World Health Day, which falls this week, is an excellent opportunity to address a topic that troubles us all – our children’s health. Or to be more precise – childhood obesity.
In recent years, Israeli children have been growing increasingly obese, to the extent that Israel has the third (!) highest rate of obesity among boys, and fourth among girls. But this cloud has a silver lining: if we think clearly about the problem and address it systemically, we can reverse this troubling trend.
Two main factors influence obesity: eating processed foods rich in fats and salt, and the absence of physical activity.
Let’s start with the food itself. Different educational frameworks (school, preschool) provide most Israeli children with their main meal each day. What are the children being fed? Unfortunately, mostly processed foods. The Ministry of Education and the Ministry of Health both provide minimal supervision (if at all) over school meals. There are almost no precise rules or guidelines detailing what food is permitted or forbidden, and there is absolutely no supervision over the caloric or nutritional value of our children’s meals. This is in contrast to many European countries and the United States, where regulation of school meals is increasing.
It is important to remember that we’re not talking about school meals alone, but rather inuring children to salty, fatty, strongly favored foods. It thus becomes challenging to serve healthy foods at home, since the children find them bland. It’s a bad habit. In other words, school meals have a detrimental effect on the children’s overall eating habits.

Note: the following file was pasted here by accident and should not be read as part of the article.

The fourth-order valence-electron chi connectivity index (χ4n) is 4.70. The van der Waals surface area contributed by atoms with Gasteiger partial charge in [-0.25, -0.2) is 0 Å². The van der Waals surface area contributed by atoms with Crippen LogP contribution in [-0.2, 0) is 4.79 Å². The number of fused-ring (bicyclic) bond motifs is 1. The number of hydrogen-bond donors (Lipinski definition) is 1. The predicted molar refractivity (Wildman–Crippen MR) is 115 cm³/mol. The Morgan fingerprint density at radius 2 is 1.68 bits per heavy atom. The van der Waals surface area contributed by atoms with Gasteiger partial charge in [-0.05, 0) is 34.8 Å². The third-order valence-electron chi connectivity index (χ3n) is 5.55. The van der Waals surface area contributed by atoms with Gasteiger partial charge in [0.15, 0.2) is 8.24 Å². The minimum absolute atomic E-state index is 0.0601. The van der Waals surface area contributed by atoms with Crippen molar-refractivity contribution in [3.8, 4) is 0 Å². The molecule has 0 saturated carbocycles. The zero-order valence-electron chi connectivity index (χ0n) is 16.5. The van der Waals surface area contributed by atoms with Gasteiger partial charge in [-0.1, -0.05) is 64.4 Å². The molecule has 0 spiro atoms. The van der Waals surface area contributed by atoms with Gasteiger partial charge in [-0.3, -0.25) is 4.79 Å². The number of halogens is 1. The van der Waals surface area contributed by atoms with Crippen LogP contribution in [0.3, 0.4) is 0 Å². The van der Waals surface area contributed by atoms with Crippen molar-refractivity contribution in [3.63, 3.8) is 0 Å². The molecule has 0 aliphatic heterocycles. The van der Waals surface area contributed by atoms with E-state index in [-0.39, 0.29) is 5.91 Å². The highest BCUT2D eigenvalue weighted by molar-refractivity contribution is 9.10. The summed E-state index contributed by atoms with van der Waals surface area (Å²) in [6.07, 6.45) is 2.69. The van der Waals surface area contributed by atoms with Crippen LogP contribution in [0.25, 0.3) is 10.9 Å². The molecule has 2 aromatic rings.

Once the Ministry of Education and Ministry of Health understand the importance of supervising school meals, and begin regulating the amount of salt and fat per meal, strictly defining the amount and kinds of fruits and vegetables per meal, and forbidding serving processed meat – our children’s health will improve!
This is not hard, and it is being done across the world.
A few weeks ago, I met with American chefs who cook meals for American school children. They told me about Michelle Obama’s initiative to restrict the amount of salt and fat in school meals, requirements for diverse dishes, incorporating fruits and vegetables into the menu, and more. It works. It is possible to create change.
We cannot ignore the other factor that influences obesity – physical activity. To stay in shape, our children need places to run around, play, hide, and play sports. Our world is saturated with cars, which prevent children from crossing the street on their own. Coupled with at-home temptations, such as the computer and television, going outside is increasingly becoming a challenge.
This problem also requires a systemic solution: we must plan neighborhoods so that children can move around as freely as possible. Neighborhood parks should be built to accommodate children aged 1-14, including basketball courts and soccer fields. Neighborhoods should be designed with sidewalks and walking paths, and public libraries and community centers should be built near the parks, with bicycle paths leading to and from these centers, schools, and homes. We should be planning the city through the children’s eyes, to meet their needs and the needs of their families. This is entirely possible, but it requires a new systemic approach.
It has been said before: it takes a village to raise a child. But it takes entire public systems, a society, and a city to raise a healthy child. In order for us to raise a healthy next generation, it is time for the different government ministries, including Health, Education, Housing, and Interior, to take action.